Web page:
7 hours ago, jclao said:

Definitely see where you're coming from, though it might be misleading to call ISAs loans. A loan has a Principal, as well as interest that accrues based on that Principal balance until the loan is fully repaid. For ISAs, there is no interest rate that is adjusted; there is an Income Share percentage that is fixed for the entire duration of the ISA.

I understand that it is not a loan does not accrue interest, but you are not giving the student money for nothing (semantics). You are taking a percentage of their gross income for a set number of years. The amount of money that Stride gets is variable depending on the work habits of the nurse. I understand that in certain circumstances, this may be a less costly option for some students, but I would rather take the fixed rate student loan with a fixed repayment plan, that way I control how much the funding company (student loan/ISA company) gets. If I want to work overtime to pay off my student loan quicker and incur less interest, I can do that. With an ISA, you can not say "I am going to work a bunch of overtime to pay off my ISA quicker." It is a set time to pay instead of a set amount to pay.

7 hours ago, jclao said:

If the ISA in question were a loan, the interest rate (adjusted for compound interest) would be less than 15%—the highest paid back by the luckiest 5% of students. It seems like they can afford to pay that,

A new grad nurse in California (high starting wage) would be paying a lot more per month to Stride, in addition to a very high cost of living, than a new grad in rural Ohio (low starting wage) with a low cost of living with the same ISA contract. The California nurse may actually be struggling more despite their higher income. I wouldn't necessarily consider the California nurse lucky.

CharleeFoxtrot, BSN, RN

Has 10 years experience.

I have grave reservations here, especially when the company does a really poor job of concealing itself in a pretend article written by a new account which was then clarified by another new account ala sock puppet style. This doesn't pass the smell test.

OUxPhys, BSN, RN

Specializes in Cardiology. Has 4 years experience.

The problem would be solved if federal loans had a 0% or 1-2% interest rate. It's ridiculous the amount of money the federal government makes just off of student loan interest. I pay $530/month towards my loans. If I had 0% or a 1-2% interest they would almost be paid off.

Hi! I think there's some confusion here about the role of the article—this was a sponsored article by Stride Funding, as originally stated in the header of the story for transparency's sake, and I'm the student intern for Stride who wrote the piece as a way to introduce this new product option. The way I understand it, ISAs as a concept emphasize choice and flexibility in a federal/traditional private funding landscape that's sadly insufficient, and I agree that this choice wouldn't make sense for people who plan on paying off their loan all at once by working overtime. However, if it's a matter of personal choice, an ISA offers consistency and protection for many other people; Stride's packages are also calculated to take into account geography and expected salaries per major, so that should offset any differences in cost of living or industry. Financial products are complicated, though, especially those that deal with protection against losses, and you're definitely welcome to email info@stridefunding.com with more questions!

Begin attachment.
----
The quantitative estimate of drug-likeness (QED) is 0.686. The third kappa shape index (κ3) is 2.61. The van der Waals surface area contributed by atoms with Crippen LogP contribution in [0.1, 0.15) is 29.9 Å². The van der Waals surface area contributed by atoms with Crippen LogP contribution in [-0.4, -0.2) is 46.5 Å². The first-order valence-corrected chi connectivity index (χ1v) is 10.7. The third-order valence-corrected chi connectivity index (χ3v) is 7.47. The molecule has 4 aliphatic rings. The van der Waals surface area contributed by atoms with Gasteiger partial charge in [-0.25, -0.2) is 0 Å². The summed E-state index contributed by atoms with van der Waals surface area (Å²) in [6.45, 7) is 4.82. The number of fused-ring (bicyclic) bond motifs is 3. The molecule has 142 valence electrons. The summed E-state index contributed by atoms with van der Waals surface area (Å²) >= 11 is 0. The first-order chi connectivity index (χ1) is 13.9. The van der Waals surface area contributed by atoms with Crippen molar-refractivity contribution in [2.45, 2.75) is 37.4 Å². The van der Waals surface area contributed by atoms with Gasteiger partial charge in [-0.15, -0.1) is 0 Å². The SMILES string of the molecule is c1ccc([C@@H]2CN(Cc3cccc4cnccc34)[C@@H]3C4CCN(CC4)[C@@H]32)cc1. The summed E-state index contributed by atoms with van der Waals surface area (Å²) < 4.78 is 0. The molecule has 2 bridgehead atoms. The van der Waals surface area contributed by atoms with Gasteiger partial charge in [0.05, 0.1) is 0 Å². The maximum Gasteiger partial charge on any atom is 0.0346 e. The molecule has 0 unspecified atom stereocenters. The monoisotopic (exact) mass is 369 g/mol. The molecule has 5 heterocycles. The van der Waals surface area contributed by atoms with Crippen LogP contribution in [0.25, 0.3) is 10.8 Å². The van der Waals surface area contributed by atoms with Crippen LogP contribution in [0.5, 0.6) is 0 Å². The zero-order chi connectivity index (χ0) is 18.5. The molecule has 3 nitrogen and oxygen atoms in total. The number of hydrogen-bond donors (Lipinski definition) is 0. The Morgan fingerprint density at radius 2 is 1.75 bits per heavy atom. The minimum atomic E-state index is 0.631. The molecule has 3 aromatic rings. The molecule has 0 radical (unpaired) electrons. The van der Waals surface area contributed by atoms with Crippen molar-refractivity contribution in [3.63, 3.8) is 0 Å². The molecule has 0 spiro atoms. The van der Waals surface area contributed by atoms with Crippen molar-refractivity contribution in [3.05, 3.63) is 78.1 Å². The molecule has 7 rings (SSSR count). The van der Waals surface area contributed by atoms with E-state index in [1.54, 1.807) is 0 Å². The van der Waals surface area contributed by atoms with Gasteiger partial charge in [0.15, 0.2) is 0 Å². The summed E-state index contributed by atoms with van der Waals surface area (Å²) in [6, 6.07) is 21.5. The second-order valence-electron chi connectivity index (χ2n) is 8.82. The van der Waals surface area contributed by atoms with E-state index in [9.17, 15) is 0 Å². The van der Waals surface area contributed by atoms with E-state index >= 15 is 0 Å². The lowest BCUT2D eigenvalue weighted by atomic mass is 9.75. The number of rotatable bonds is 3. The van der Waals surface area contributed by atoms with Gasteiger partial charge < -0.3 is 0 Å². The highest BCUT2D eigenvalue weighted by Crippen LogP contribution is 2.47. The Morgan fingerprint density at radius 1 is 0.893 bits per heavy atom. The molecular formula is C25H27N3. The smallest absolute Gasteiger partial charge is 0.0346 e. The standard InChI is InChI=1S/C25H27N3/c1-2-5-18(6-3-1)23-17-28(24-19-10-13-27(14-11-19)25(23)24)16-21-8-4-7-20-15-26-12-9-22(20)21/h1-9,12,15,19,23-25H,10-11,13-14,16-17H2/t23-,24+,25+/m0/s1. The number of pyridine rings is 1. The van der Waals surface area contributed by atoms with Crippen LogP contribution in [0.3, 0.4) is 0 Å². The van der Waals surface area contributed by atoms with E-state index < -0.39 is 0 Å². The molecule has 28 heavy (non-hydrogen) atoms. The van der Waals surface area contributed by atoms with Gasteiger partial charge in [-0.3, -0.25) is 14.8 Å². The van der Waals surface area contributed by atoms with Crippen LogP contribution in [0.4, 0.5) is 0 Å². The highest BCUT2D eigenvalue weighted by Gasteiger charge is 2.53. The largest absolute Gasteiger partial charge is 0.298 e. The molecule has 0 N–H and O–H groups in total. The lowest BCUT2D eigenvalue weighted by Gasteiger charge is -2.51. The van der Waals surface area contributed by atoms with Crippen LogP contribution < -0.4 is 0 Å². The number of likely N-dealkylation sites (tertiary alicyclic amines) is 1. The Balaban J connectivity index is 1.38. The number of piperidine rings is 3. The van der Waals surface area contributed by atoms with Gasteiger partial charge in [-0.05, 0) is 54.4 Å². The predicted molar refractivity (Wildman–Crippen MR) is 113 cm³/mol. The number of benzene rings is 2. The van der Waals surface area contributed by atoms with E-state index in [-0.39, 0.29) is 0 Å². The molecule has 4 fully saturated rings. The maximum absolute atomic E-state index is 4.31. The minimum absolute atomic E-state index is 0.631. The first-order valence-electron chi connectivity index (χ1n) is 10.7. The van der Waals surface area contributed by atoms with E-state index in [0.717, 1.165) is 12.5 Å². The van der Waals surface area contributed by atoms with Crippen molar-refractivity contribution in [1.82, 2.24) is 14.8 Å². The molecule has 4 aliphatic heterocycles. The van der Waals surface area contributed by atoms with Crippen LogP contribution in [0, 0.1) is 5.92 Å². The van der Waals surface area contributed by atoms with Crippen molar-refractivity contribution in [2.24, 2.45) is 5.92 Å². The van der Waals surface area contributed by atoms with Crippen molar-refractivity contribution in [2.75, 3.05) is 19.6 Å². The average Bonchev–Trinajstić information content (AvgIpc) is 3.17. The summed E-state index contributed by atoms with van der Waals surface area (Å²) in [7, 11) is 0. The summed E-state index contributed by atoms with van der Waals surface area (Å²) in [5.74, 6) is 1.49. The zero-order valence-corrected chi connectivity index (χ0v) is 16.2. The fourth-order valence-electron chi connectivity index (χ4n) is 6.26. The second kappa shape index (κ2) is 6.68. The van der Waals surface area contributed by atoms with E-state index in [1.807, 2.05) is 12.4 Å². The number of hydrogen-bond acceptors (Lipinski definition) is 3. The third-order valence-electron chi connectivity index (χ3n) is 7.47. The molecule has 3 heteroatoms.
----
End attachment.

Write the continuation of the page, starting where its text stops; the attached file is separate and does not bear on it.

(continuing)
It seems like a bad deal for those who plan on earning a decent/high salary while obligated to pay.

On 7/21/2020 at 9:44 AM, Stride Funding said:

Stride offers Income Share Agreements that allow students to finish payments in just 5 years, instead of federal loans’ 10 to 25 years.

It's important not to lose track of overall costs when deciding to become indebted/obligated. Specific terms/options like what you have quoted above are less important than the bigger financial picture, IMO. People who are won over by individual offer features sometimes do things like pay tens of thousands more for a single, basic car simply because they liked the size of the monthly payment and ignored the other terms (like length of loan, interest rate).

On 7/21/2020 at 9:44 AM, Stride Funding said:

By taking the stress of repayment away with their flexibility, ISAs allow recent grads to focus on their patients and achieving life milestones like buying a car, planning a wedding, or buying a house. Now, nurses have the option to get a degree and focus on what’s truly important—caring for their patients.

This is kind of pleasant-sounding nonsense. Nurses are capable of focusing on patients and meeting financial obligations...which is good, because your company will expect the obligation to be met if the nurse is in a position to care for patients. I'm pretty sure that your company isn't going to erase the obligation if the working nurse informs you that they would like to buy a house instead of paying you.

I hope one thing you learn at your internship is that plenty of people are capable of recognizing marketing tactics and when those aren't truthful they might just be rejected (along with the company that promotes them).

I've always thought that if a company had an above-board, solid financial product to offer that would be in high demand if people knew the details of it, then the company can also afford to offer basic, ballpark, unofficial and non-obligatory quotes without demanding to collect personal information from those willing to check it out.

There are better ways to approach this. A company like Stride CAN work for people but you have to understand what you're getting into. You're going to be basically paying more money for someone to force your loan repayment to be budgeted. It's basically saying that no matter what that x% of your income is going to your repayment even after it would have been paid off by then until that 5 years is done.

You can have similar outcomes by just opening a 2nd checking account, putting 10% of your direct deposit into that account, and having an automatic payment set up every month on your student loans. And this lets you still have that money if there's an emergency and you really have to put off a payment for a month and be a little late. But where an ISA can have it's plus side is if you're the type of person who would take that money because you want to go on vacation.

But I still stand by the best possible way to handle school is go the traditional way with loans and grants and then when you're done and start working, make the investment in a financial advisor (even if you don't have student loans to pay back), and have a solid budget put together to cover all your bills, and your loan, and still have money to buy nice things that you want. You're not going to be owning a million dollar house on the beach off of your starting pay as a bedside nurse, but buying a new Corvette in 2 years is actually realistic. And this is from the perspective of being single on one income.